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SMS Is Dying, But It's Not Dead Yet

By Greg Scoblete

Mobile phone carriers profit enormously from our obsession with text messages but it appears the gravy train is slipping off the tracks.

A new study from Informa indicates that chat apps, like WhatsApp, iMessage and KakoaTalk, have surpassed SMS in usage terms -- and since those apps use a phone's data plan, they allow consumers to skirt text message fees.

Specifically, we sent nearly 19 billion messages over chat apps vs. 17.6 billion SMS messages. By 2014, the gulf will widen: we'll send 50 billion chat app messages and only 21 billion text messages, according to Informa.

But before you dance over the grave of your mobile carrier, David Meyer offers some important caveats:

According to Informa analyst Pamela Clark-Dickson, there were 3.5 billion SMS users in 2012. Regarding the chat apps, Clark-Dickson only took 6 into account, namely WhatsApp, BlackBerry Messenger, Viber, Nimbuzz, Apple's iMessage and KakaoTalk. At the end of 2012, she said, there were 586.3 million users of these platforms, but that's not taking into account other giants such as Facebook Messenger for Android (somewhere between 100-500 million installations) and China's TenCent (around 300 million users).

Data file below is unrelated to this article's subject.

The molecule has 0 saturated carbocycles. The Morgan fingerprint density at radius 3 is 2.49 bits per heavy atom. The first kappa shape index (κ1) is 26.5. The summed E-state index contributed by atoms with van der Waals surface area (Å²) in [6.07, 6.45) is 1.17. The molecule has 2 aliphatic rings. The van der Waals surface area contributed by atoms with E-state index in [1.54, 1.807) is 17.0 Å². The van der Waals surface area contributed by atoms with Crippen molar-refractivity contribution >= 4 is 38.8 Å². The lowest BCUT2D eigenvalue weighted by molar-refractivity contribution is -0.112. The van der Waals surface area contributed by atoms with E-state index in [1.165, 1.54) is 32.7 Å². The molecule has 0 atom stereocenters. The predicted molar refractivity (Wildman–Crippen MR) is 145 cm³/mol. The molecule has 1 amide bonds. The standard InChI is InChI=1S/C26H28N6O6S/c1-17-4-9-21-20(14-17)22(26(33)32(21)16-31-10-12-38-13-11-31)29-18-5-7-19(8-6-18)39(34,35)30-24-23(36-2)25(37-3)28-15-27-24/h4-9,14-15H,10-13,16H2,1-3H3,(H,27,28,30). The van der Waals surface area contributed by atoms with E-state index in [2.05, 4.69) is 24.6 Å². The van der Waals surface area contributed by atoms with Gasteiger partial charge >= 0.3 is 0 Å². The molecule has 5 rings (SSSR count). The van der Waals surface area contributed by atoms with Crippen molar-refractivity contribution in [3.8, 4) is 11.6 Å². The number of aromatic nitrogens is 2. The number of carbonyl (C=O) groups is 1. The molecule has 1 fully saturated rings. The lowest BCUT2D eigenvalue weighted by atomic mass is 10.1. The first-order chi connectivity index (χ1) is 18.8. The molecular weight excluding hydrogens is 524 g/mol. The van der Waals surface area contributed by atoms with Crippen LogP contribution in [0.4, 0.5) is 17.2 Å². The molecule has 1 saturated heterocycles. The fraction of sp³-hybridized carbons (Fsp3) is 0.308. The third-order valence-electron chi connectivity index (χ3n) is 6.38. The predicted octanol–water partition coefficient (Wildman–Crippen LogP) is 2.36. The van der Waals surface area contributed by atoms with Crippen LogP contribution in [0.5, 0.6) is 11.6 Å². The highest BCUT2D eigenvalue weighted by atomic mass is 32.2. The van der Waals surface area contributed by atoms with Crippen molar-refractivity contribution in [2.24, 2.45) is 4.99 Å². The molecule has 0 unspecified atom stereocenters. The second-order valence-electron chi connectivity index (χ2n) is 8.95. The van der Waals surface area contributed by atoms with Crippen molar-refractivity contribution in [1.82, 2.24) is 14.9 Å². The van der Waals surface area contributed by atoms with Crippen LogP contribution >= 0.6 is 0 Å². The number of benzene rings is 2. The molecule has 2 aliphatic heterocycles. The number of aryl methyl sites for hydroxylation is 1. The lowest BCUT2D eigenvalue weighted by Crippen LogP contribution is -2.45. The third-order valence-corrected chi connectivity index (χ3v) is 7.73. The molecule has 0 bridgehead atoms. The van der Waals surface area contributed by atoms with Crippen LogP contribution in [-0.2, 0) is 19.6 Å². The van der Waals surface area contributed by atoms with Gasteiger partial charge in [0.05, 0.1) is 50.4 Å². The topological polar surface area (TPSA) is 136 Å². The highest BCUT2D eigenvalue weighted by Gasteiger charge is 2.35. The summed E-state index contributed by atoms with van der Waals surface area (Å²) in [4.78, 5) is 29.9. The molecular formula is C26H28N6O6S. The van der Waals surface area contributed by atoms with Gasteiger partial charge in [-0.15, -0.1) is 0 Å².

Even if there were, let's say, a billion chat app users, the disparity between message volume and user numbers shows that people who use these "over-the-top" (OTT) apps use them more frequently than those who use SMS - specifically, the average OTT app user sends 32.6 messages a day, and the average SMS user just 5 texts. This stands to reason because OTT apps are generally free to use, so we should therefore be wary of assuming that every OTT message represents a "lost" SMS from a revenue perspective, in much the same way as it's illogical to claim that a free "pirated" song download represents a lost sale.



Greg Scoblete (@GregScoblete) is the editor of RealClearTechnology and an editor on RealClearWorld. He is the co-author of From Fleeting to Forever: A Guide to Enjoying and Preserving Your Digital Photos and Videos.

(AP Photo)

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